Regarding the meta shift, I would actually argue that tactics were hurt. Most players that were brought into teams were known for their frag numbers and individual abilities instead of their experience and cerebral capabilities. As a result, teams have become reliant on trying to frag instead of trying to make intelligent plays. Take a look at HLTV’s top ten teams of August (8th) 2016 versus October (1st) 2015, when the coaching meta was just beginning to take off: in October of last year, I would say that 6/10 teams (fnatic, TSM, Na `Vi, Cloud9, dignitas, and mousesports) had tactical strong setups and/or heavily relied on in game leaders to call and lead the team. Meanwhile, referring to rosters just after ELEAGUE, I would say that 3/10 teams (SK, Na `Vi, and Astralis) have such a system. Most of the teams today rely on the individualistic style that’s become part of the meta. In fact, the top 4 teams don’t even have a coach that in game leads (SK, fnatic, Virtus.Pro, and G2).
For me, this new style is not as entertaining to watch as the meta a year ago. Watching Sean Gares antistrat Fnatic and TSM or pronax mindgame EnVyUs and NiP is much more entertaining to me than watching 5 stars on Fnatic use basic and largely predictable tactics against 5 stars on G2 using basic and largely predictable countertactics. Why? Because in the heat of the moment, in games that pack on pressure, cerebral players like pronax, Happy, Snax, and FalleN really count. Their instincts and calls impact the game more, as their individual decisions greater shift the game’s direction. Without a coach to lead, a team of 5 pugstars cannot consistently achieve success, as aiming is never as reliable as intelligent thinking and set tactics. We’ve seen it with nearly every skill-based team that sacrifices tactical direction for aim: these teams fail to achieve success after a few months. Or, when something stops working, the team can’t properly adapt and resorts to roster changes to fix problems. Think of them: EnVyUs (all versions of them), fnatic, FaZe, post-Gares Cloud9, and even NiP (although they refuse to make the biggest changes, with them often resorting to the ineffective choices).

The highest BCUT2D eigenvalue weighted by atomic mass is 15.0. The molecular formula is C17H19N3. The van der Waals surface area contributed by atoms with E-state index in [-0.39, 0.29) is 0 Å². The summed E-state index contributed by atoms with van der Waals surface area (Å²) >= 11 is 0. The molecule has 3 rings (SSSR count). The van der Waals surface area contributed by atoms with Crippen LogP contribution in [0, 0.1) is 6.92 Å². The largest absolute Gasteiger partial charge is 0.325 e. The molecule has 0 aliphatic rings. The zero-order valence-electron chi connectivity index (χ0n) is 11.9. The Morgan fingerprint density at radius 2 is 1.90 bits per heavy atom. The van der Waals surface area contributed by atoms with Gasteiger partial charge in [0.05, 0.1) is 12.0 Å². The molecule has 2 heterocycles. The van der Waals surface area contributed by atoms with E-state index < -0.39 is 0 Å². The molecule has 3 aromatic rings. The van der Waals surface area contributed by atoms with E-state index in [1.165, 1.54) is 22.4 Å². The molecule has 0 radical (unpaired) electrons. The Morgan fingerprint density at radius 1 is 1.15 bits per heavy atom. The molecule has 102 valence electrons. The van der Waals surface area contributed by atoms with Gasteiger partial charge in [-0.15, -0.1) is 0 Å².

Regarding my concerns of the financial well-being of coaches, they will still be very useful to teams. They can still help their teammates up to 5 times per game (4 timeouts and halftime), and obviously they remain unrestricted in research, health aid, and advisory opportunities that they can provide. Coaches may change or become slightly less imperative, but competitive CS:GO teams will undoubtedly still want a coach to help out. Coaches can still practically do everything except play and call every round.
So in the end, I’m happy Valve have decided to make a ruling on this, and I’m particularly happy about the fact they promptly communicated their ruling to everyone in the aforementioned blog post.
Now please, feel free to disagree. However, I implore you to do so mindfully. I would love to read and respond to all of your comments in the reddit thread I’ll create. Pick apart my argument and we can all learn. I would appreciate feedback on this article too, as I would love to write more of them in the future if some desire.
TL;DR: Valve’s ruling forces teams to diversify their rosters with varying skillsets to fulfill different roles. The coach meta has shifted teams to les diverse teams favoring raw skill instead of intelligent play, which makes for less stable teams and more puggy playstyles.
After a few weeks of designing and planning, the first completed version of the website is live! Right now you can find content about me, my past projects, the d1ng-off tournament, and my contact information. Soon you can check back to the site to find content like programming blogs, which will be first posted here on the front page and later in the archive. Thank you to anyone who may be following the website or my developing career for your support!